|Lunar Prospector - |
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Lunar Prospector was the third of NASA's Discovery missions. The mission was led by Lockheed and NASA's Ames Research Centre and the entire cost, including launch vehicle, was less than $63M ($59M in FY92 $). Lunar Prospector was designed to determine the origin, evolution, and current state of resources of the Moon via low-altitude mapping of its surface composition, magnetic fields, gravity fields, and gas release events. The mission provided a new map that shows in unprecedented detail the chemical composition and the magnetic and gravity fields of the Moon. After launch, the Lunar Prospector had a 105 hour cruise to the Moon, followed by insertion into a near-circular 100 km altitude lunar polar orbit with a period of 118 minutes. The nominal mission duration was one year. A two year extended mission following this was possible, during which the orbit was to be lowered to 50 km and then 10 km altitude to obtain higher resolution measurements.
Spacecraft: Launch Mass 295 kg (fully fueled), 126 kg (dry). The spacecraft was a graphite-epoxy drum, 1.4 meters in diameter and 1.22 meters high with three 2.5 meter radial instrument booms. It was spin-stabilized and used with Sun and limb sensors for attitude determination. It was controlled by 6 hydrazine monopropellant 22-Newton thrusters providing 1430 m/s of delta-V. . Communications are through two S-band transponders and a slotted, phased-array medium gain antenna and omnidirectional low-gain antenna. There was no on-board computer; ground command was through a 3.6 kbps telemetry link. Body mounted solar cells provide 206 W complemented by 15 amp-hr NiH batteries.
Gamma Ray Spectrometer (GRS) - Neutron Spectrometer (NS) - The GRS and NS returned global data on elemental abundances, to be used to help understand the evolution of the lunar highland crust and the duration and extent of basaltic volcanism, and to assess lunar resources. The NS also located significant quantities of water ice which existed in the permanently shadowed areas near the lunar poles.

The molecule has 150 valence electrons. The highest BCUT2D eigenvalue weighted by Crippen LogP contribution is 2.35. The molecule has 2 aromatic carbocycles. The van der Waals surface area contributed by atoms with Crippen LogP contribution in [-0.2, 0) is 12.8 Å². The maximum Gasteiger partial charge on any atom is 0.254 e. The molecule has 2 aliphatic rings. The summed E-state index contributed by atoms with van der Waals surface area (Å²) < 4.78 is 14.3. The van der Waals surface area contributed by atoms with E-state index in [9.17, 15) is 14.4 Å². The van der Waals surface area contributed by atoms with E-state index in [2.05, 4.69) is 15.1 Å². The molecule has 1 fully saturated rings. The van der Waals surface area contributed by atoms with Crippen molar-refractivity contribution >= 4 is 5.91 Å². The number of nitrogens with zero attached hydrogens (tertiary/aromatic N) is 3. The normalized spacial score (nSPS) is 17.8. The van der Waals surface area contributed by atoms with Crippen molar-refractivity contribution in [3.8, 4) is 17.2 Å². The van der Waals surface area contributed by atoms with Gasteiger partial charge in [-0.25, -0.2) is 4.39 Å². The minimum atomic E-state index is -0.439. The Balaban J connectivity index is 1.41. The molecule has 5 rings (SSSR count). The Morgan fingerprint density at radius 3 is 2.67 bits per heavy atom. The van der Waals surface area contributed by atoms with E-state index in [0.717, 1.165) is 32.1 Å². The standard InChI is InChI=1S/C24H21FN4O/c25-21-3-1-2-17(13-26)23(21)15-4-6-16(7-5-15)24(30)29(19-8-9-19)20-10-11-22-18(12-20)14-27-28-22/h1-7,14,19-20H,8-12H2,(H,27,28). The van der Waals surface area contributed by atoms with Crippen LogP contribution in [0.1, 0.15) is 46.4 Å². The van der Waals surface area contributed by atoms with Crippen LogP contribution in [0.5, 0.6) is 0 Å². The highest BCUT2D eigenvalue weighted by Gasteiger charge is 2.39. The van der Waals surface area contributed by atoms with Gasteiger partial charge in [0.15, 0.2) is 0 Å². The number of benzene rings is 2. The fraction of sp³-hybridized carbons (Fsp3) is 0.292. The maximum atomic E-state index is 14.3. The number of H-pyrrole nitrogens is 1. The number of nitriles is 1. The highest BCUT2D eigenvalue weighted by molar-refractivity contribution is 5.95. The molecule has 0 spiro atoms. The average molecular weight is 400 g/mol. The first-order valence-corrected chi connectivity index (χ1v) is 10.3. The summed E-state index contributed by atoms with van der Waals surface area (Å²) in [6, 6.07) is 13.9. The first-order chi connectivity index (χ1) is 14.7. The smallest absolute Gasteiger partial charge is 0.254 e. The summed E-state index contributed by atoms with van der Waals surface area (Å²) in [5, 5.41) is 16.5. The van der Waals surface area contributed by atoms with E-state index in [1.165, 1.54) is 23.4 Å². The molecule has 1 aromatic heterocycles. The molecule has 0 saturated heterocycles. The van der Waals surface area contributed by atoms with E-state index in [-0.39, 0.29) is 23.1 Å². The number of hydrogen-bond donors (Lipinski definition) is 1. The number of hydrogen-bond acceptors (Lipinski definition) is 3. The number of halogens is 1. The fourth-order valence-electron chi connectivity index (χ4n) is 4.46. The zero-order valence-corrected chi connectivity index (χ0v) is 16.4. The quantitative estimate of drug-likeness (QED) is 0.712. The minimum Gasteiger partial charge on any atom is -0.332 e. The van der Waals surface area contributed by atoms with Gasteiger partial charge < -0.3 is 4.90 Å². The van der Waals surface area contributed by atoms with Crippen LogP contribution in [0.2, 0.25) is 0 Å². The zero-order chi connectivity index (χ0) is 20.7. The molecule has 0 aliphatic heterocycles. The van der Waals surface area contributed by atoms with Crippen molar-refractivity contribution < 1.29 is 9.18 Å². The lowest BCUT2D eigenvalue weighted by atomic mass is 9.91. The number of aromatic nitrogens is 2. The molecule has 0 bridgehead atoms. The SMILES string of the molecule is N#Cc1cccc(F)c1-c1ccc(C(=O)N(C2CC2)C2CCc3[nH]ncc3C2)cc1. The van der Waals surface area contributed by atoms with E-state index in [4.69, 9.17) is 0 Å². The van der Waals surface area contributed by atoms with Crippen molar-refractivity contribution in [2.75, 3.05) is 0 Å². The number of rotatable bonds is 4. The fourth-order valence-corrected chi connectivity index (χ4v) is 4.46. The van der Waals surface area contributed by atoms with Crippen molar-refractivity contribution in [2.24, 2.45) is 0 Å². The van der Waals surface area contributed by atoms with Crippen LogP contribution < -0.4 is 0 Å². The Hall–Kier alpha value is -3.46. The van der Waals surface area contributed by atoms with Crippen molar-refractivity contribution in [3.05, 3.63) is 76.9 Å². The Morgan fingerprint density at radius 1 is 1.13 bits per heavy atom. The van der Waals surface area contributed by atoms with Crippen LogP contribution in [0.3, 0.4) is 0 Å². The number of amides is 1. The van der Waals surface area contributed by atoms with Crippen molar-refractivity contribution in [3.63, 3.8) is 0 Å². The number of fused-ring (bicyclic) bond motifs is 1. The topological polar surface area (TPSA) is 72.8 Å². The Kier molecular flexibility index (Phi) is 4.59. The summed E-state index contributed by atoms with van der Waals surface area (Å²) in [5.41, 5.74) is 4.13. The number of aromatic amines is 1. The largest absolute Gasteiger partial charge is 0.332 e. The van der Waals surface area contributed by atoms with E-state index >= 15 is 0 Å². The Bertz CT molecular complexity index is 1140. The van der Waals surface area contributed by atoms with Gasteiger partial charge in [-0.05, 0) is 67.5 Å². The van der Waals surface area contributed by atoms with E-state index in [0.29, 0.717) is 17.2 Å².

Magnetometer (MAG) - Electron Reflectometer (ER) - The MAG/ER experiments will return data on the lunar crustal magnetic field and the lunar induced magnetic dipole. These data will help provide an understanding of the origin of lunar paleomagnetism and the degree to which impacts can produce paleomagnetism, and allow constraints on the size and composition of the (possible) lunar core.
Alpha Particle Spectrometer (APS) - The APS instrument will be used to find radon outgassing events on the lunar surface by detecting alpha particles from the radon gas itself and its decay product, polonium. Observations of the frequency and locations of the gas release events will help characterize one possible source of the tenuous lunar atmosphere. Determination of the relationship of outgassing sites with crater age and tectonic features may be possible. This may in turn be used to characterize the current level of lunar tectonic activity.
Doppler Gravity Experiment (DGE) - This investigation will use Doppler tracking of S-Band radio signals to characterize the spacecraft orbit and determine the lunar gravity field. This data will provide information on the lunar interior and, combined with lunar topographic data, will allow modelling of the global crustal asymmetry, crustal structure, and subsurface basin structure. It can also used for planning future lunar missions.
Design Life: One year in lunar orbit. Total Length: 1.2 m. Maximum Diameter: 1.4 m.
The Lunar Prospector was designed for a low polar orbit investigation of the Moon, including mapping of surface composition and possible polar ice deposits, measurements of magnetic and gravity fields, and study of lunar outgassing events. Data from the 1 to 3 year mission will allow construction of a detailed map of the surface composition of the Moon, and will improve understanding of the origin, evolution, current state, and resources of the Moon. After launch, the Lunar Prospector had a 105 hour cruise to the Moon, followed by insertion into a near-circular 100 km altitude lunar polar orbit with a period of 118 minutes. The nominal mission duration was one year. A two year extended mission following this was possible, during which the orbit was to be lowered to 50 km and then 10 km altitude to obtain higher resolution measurements.